RARA-AVIS: Re: Boothe, not Keach.

From: Kevin Burton Smith (kvnsmith@thrillingdetective.com)
Date: 22 Sep 2010

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    James wrote:

    > Keach? Are you certain you aren't thinking of the Powers Boothe series?

    AAAARRRGGHHH!!!! Oh, gawd, yes. I apologize. Yes, I meant Powers Boothe. With Keach in the role, the Marlowe series would have been just that much worse.

    Serves me right for replying before my morning coffee.

    But speaking of lousy adaptations, did anyone who ever read Spillane ever really buy Keach as Hammer?

    and PatrickĀ wrote:

    > I'm pretty much convinced that a subversion of all of Chandler's themes and ideals was in fact Altman's conscious intention.

    Well, yeah. He never made any bones about it -- that's exactly what he planned. I'm sure Jim or someone can give you the exact quote. At least Altman displayed an understanding and awareness of -- and arguably, respect for -- Chandler, even if his intention was to subvert him.

    Which is very different from just cherry picking the parts you want to use, and completely ignoring the rest. Or pretending it wasn't there in the first place.

    Which is what some of those who have adapted Chandler seemed to have done. They completely missed the point, reducing Marlowe to a generic, formless, malleable private eye who can be forced to fit the mold of their own idea ideas. Thus we get Marlowe as The Falcon, as Mike Shayne, as a glib, horny man about town, as a doofus staring straight at the camera who looks more like a constipated insurance salesman than a private eye, as an aging American ex-pat waiting for Viagara to be invented in a swinging London also well past its prime, and as a wisenheimer pre-Rockford.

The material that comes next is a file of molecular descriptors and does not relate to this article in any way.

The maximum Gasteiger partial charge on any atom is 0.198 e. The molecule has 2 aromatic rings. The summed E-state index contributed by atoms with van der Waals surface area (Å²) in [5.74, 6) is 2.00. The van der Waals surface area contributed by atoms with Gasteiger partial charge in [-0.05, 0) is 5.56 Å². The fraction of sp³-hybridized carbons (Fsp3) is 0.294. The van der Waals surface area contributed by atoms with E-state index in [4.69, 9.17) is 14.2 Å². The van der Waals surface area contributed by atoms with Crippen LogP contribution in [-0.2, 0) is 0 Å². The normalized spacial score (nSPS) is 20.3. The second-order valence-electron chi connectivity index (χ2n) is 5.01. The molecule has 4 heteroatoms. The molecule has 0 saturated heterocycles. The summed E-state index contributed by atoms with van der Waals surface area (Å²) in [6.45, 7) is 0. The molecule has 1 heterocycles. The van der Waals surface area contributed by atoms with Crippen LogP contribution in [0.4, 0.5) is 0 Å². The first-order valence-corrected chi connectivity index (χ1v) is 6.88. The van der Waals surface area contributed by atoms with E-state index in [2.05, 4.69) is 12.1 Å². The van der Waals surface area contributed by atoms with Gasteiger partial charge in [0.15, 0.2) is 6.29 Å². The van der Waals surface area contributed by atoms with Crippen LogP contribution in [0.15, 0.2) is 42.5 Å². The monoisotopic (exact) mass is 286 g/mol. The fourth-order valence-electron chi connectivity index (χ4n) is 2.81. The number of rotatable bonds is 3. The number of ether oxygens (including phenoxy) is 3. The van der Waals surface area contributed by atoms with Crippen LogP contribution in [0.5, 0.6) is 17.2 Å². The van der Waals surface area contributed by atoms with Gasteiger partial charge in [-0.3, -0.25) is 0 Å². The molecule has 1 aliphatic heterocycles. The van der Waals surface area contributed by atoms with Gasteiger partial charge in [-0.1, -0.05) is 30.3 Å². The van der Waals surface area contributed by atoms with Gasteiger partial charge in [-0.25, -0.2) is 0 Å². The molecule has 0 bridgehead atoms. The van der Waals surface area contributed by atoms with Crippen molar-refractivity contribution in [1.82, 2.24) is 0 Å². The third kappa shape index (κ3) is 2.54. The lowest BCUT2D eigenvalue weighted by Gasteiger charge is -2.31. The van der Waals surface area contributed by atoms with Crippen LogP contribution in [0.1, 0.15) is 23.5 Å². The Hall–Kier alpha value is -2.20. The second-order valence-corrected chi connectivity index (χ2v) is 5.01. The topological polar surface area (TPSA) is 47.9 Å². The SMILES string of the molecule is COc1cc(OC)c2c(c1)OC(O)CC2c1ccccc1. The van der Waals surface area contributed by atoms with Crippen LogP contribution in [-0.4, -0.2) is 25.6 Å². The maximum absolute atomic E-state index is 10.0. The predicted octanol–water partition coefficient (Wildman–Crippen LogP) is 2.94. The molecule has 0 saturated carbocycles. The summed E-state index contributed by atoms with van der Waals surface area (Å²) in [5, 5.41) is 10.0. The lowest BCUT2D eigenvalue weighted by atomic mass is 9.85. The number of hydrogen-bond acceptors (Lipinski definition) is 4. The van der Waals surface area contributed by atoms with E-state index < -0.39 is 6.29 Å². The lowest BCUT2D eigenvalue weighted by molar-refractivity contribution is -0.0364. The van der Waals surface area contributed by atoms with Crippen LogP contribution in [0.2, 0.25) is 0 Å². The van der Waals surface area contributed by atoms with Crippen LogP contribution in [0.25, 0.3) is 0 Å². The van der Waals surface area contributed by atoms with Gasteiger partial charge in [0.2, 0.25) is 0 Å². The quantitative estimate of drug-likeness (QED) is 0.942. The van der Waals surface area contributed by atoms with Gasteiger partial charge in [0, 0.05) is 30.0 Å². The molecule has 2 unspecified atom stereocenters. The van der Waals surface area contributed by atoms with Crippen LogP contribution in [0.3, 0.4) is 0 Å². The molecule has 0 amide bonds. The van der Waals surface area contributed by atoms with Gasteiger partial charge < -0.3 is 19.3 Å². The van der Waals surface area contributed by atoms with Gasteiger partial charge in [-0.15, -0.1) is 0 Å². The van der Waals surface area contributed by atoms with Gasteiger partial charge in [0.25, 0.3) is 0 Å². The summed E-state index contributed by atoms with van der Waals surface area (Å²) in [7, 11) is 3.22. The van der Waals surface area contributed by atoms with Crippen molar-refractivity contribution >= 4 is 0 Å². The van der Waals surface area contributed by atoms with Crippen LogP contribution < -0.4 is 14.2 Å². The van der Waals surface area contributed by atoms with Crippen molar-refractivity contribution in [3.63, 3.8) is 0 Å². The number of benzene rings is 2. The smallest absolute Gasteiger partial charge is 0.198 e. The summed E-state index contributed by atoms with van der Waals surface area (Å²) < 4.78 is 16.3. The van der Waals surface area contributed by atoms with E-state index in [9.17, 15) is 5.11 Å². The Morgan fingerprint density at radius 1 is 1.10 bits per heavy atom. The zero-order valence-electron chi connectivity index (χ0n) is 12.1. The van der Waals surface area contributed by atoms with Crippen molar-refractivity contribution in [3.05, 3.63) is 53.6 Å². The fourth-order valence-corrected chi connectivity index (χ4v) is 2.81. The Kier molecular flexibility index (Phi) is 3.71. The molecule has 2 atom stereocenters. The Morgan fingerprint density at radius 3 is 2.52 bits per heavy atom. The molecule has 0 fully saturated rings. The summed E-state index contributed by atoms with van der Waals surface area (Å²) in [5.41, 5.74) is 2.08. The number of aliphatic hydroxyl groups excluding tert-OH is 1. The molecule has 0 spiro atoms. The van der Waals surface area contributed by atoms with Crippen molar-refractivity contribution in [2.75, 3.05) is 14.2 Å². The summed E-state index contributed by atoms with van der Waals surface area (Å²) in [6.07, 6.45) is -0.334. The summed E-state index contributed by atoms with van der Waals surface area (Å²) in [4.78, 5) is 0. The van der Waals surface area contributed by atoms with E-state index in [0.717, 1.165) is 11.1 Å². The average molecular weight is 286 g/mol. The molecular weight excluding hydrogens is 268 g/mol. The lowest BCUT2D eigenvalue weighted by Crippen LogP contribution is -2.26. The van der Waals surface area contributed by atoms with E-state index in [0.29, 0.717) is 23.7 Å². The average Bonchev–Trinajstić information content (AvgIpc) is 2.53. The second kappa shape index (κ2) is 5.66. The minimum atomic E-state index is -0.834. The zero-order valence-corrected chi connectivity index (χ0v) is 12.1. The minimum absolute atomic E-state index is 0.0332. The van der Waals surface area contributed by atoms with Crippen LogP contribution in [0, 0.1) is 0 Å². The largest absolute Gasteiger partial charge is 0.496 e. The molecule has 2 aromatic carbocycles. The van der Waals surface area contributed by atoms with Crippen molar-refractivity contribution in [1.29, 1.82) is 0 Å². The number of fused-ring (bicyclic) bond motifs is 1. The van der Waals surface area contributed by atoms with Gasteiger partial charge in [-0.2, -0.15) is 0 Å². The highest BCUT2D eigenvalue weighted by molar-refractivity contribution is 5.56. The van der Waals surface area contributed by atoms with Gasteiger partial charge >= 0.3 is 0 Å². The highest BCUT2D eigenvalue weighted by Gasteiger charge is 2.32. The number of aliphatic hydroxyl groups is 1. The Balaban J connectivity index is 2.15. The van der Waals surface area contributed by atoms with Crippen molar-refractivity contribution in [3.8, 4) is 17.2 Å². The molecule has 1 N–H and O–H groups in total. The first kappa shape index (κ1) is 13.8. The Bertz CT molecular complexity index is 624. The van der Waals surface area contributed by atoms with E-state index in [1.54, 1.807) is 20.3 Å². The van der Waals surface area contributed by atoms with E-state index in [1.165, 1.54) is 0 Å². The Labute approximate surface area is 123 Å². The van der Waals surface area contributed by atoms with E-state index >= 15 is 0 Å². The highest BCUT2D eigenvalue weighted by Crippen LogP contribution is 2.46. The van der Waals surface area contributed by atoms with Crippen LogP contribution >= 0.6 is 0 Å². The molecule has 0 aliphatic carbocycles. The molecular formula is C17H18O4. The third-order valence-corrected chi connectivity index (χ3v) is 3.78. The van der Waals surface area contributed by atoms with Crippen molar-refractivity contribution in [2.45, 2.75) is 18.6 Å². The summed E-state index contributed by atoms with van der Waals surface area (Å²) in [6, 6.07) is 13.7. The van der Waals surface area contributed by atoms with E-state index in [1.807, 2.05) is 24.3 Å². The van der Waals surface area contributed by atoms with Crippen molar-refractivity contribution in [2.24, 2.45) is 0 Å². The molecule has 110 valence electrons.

And that's just in the films. The TV shows and radio show were generally even worse.

    The bruised romantic; the skeptical, cynical idealist; the knight in a game no longer meant for knights, the inherent slow burn sadness of the novels -- not to mention the poetry of Chandler's prose -- that Marlowe's been given short shrift in almost all the adaptations. Anyone who looks at Marlowe and just sees a trenchcoat, a fedora and a gun is missing the point.

    I'm not saying Altman's THE LONG GOODBYE is the best Marlowe adaptation out there, but I do wonder about the vitriol it inspires among those who give the other travesties a free pass. Particularly when you consider how misguided and just plain awful so many of them have been.

    Is it just that THE LONG GOODBYE and THE BIG SLEEP are the only Chandler flicks they've seen?

    Kevin Burton Smith Editor/Founder The Thrilling Detective Web Site
    "Wasting your time on the web since 1998."

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